Another #SoWizards Ending: Bradley Beal’s Missed Opportunity at the Rim | Truth About It.net

Another #SoWizards Ending: Bradley Beal’s Missed Opportunity at the Rim

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Updated: December 10, 2012

bradley beal, washington wizards, golden state, truth about it, adam mcginnis

As Washington’s dreary season slogs along, faithful followers of this 2-15 team should realize that no loss is a surprise anymore. Blowouts, overtime defeats, missed game-winners, unsuccessful comebacks, and so many—nay, too many—“moral victories.” Even the Wizards’ two wins caused discomfort throughout their conclusions. Personally, I expect the worst and then laugh at the absurdity of the outcomes to mask my disappointed sorrow.

Twitter hashtags #SoWizards and #BecauseWizards exist for a reason. And, somehow, the Wizards found yet another unique way to lose an NBA contest on Saturday night, falling to Golden State, 101-97. This squad continues to be stricken by late-game calamity.

Golden State’s Stephen Curry made two free throws to put Warriors up three points, 99-96, with eight seconds remaining in the fourth quarter. The Warriors then wisely fouled Wizards guard Bradley Beal on the floor before he was able to get a potential game-tying 3-point shot off. Randy Wittman acknowledged in post game presser that it was a wise strategy employed by the Warriors since Washington was out of timeouts. Beal was surprised by the foul, believing that he was in the act of shooting.

“I didn’t know they were going to foul. I thought he was going to let me shoot, but the ref called it. He said that he called it before I shot it. But I didn’t take another dribble, so I thought it was three shots. … It was a smart foul because you shoot two free throws.”

With four seconds on the clock, Beal rolled in the first free throw to cut Golden State’s lead to two, 99-97. Washington’s only chance was for Beal to miss the second free throw on purpose and hope for an offensive put-back.

“I look over to the coaches to see what they wanted me to do,” said Beal. “Everyone was like ‘miss it, miss it’ so I was like ‘OK.’ ”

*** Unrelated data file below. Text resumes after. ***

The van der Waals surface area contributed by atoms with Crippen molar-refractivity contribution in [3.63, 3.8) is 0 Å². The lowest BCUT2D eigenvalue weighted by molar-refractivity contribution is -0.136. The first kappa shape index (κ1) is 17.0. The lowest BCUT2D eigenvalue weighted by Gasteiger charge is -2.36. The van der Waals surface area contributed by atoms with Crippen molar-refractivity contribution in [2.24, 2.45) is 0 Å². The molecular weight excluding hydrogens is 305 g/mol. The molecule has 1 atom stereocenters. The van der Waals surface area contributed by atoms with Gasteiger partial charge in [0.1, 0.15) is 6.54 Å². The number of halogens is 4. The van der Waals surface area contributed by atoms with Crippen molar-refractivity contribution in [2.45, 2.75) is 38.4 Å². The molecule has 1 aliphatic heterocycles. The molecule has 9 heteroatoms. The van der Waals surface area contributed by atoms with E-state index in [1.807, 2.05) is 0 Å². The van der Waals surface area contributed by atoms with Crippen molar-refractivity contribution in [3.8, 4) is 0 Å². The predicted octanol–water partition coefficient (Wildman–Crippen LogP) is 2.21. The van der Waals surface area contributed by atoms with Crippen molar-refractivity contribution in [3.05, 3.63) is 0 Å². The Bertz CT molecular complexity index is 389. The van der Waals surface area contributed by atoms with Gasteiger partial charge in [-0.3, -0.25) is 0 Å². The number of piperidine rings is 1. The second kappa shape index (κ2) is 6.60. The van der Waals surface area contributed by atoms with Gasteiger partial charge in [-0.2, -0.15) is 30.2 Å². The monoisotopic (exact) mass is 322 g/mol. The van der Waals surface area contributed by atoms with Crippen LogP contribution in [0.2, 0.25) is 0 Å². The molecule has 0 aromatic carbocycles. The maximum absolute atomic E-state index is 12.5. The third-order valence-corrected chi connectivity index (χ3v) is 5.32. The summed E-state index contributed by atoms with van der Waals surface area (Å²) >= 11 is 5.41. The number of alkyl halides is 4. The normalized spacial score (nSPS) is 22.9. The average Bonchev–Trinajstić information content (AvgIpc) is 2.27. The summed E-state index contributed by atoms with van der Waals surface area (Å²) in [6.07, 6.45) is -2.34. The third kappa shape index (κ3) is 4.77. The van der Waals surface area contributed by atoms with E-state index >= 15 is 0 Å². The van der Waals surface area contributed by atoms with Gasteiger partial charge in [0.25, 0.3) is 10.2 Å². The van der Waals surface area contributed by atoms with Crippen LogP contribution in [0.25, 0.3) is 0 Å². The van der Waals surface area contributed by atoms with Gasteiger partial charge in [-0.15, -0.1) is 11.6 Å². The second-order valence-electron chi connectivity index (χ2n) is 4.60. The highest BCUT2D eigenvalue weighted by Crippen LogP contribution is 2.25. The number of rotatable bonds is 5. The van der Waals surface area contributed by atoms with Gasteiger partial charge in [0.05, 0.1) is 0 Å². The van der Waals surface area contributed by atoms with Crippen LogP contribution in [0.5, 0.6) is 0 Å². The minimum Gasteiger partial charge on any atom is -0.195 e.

Beal glanced the free throw slightly off the rim to the left, corralled his own rebound, and then missed a very close shot. The Warriors gathered the loose ball, got fouled and made both free throws to ice the victory. I warned ya, #SoWizards.

A stunned home crowd gasped in disbelief with many holding both hands on back of their heads as a dazed Beal looked shell shocked that he did not convert the easy bunny to send the game into overtime.

It was hard to tell if Beal’s attempt was partially blocked and evidence was inconclusive to whether he got hit or not, but Beal admitted that he likely got away with crossing the free throw line too soon.

“It was kind of a lane violation on me, so I was hesitant to go in and then the ball just fell into my hands,” he said afterward. “I just missed the layup … I was right there, honestly. Whether I got blocked or got fouled, it was a clean layup I had, I should have made it.”

When Warriors forward David Lee, who attended the same high school and college as Beal, ran into him in the hallway after the game, he greeted Beal by telling him that he committed a lane violation. Lee would have first-hand knowledge, because he was the one responsible for boxing Beal out on the play.

“It was as good a missed free throw as you could have,” said Wittman, “but we just didn’t put it back.” Wittman was asked if he had offered any words of encouragement to Beal yet.

“No, that’s part of growing up in this league. We”ll talk. Hey, there are going to be days like that, as Mama used to say.”

Exactly.

Video of the final seconds:

Post-game comments from Wittman and
Beal about the missed opportunity:

But hey, the Wizards Girls are on FaceBook.

washington wizards, golden state warriors, adam mcginnis, truth about it